The very first step is to have respect for yourself. When it comes to relationships, many people start putting up with things because of several reasons. Sometimes they do it because they feel insecure, sometimes they do it because of fear and sometimes, they just want to be accepted. While it all seems great in the start, people gradually start losing themselves in the relationship. The line between what’s acceptable and what’s unacceptable starts to blur as the tone of the relationship gets set in the initial stage and instead of bringing joy, these relationships bring people sorrow and misery. 

“No one can make you feel inferior without your consent”. These powerful words were spoken by Eleanor Roosevelt. Having respect for yourself is the very first step to forming healthy relationships where the respect you give to others gets reciprocated. Respecting yourself doesn’t mean thinking highly of yourself or being too proud of yourself. It simply means accepting yourself as who you are. You know you have flaws; you know you are not perfect, but that’s okay. No one can make you feel inferior or bad about yourself. You haven’t given that authority to anyone.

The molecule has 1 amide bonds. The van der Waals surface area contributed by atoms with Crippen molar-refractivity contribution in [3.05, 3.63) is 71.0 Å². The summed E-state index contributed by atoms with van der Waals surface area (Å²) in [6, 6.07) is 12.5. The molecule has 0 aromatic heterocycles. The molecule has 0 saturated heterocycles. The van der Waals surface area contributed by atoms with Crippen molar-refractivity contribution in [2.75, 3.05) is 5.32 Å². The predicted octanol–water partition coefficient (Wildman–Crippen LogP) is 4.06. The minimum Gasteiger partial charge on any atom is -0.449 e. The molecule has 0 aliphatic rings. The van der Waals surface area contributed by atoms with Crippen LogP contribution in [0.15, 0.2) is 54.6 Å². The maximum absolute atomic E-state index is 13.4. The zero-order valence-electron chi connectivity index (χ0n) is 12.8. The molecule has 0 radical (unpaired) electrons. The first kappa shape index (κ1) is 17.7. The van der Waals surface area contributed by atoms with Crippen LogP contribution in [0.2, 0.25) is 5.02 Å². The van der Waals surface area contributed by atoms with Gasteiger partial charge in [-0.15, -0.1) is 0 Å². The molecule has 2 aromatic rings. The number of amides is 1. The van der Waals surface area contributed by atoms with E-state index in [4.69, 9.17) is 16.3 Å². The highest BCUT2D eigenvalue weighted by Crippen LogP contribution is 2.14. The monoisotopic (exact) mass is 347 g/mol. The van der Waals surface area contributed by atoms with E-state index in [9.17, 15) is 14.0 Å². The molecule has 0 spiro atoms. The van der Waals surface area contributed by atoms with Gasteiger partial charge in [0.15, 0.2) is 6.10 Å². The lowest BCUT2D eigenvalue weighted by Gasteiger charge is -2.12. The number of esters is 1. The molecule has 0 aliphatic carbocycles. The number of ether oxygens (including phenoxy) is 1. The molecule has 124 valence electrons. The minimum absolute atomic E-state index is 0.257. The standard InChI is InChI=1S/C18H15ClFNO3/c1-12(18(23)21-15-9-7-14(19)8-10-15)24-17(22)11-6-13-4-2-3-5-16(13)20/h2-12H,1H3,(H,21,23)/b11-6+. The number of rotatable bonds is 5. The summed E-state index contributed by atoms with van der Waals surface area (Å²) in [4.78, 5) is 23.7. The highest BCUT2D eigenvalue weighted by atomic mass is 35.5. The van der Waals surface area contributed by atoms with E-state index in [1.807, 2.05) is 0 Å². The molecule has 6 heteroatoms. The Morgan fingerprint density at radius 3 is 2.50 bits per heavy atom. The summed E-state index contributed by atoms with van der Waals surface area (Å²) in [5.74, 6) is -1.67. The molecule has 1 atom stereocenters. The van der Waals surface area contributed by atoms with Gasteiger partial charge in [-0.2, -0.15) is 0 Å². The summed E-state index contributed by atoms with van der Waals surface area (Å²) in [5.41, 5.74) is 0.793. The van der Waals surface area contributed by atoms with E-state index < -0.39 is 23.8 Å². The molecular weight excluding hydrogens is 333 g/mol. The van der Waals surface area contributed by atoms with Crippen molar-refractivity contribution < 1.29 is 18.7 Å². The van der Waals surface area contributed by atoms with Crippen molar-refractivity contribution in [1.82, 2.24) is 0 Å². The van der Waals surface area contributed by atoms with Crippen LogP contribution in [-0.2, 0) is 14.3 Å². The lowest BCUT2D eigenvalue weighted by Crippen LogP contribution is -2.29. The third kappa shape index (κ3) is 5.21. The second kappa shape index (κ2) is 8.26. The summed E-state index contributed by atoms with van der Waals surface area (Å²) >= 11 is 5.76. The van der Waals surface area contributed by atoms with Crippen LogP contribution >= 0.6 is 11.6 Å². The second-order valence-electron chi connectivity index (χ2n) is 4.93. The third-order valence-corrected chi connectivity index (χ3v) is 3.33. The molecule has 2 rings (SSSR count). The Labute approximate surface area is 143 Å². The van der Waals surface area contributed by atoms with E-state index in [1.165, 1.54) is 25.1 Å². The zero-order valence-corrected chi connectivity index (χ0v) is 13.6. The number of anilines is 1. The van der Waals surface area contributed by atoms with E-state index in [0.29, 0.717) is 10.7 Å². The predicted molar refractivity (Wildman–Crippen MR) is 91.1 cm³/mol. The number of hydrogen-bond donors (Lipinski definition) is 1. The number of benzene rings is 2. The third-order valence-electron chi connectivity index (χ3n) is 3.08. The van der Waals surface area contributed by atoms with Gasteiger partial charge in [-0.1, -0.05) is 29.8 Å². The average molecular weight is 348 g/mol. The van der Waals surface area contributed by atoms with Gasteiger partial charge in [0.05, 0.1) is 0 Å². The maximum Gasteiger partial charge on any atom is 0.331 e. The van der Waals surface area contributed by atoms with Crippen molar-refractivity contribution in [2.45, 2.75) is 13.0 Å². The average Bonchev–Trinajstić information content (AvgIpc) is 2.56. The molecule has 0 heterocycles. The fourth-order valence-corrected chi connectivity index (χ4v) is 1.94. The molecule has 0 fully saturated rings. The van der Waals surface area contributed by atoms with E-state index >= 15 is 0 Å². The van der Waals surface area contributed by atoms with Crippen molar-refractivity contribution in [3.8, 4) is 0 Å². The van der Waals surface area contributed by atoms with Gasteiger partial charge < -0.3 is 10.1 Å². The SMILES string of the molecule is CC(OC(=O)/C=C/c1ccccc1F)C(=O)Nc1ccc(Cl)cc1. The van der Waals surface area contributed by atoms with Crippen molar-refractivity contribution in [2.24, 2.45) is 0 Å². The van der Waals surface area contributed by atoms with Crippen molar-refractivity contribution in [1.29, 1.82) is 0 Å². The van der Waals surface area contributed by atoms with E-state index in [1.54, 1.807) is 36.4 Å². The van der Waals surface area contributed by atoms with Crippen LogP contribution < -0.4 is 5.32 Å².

It’s important to create and know your own boundaries. You must know what’s acceptable with you and what’s not.

Stop Judging: When you judge someone, you indirectly imply that they are not good enough for you. You imply that things should be a “certain” way. Judgments not only make you look for imperfections in others but also take a toll on your relationships. But this clause is mostly misunderstood. It’s important to understand that when we say don’t judge, we are talking about the person, not his/her actions. We are not asking you to blur the line between right and wrong. If you are in a degrading relationship, if you are in a relationship where verbal and physical violence are used to communicate thoughts, it’s time to leave.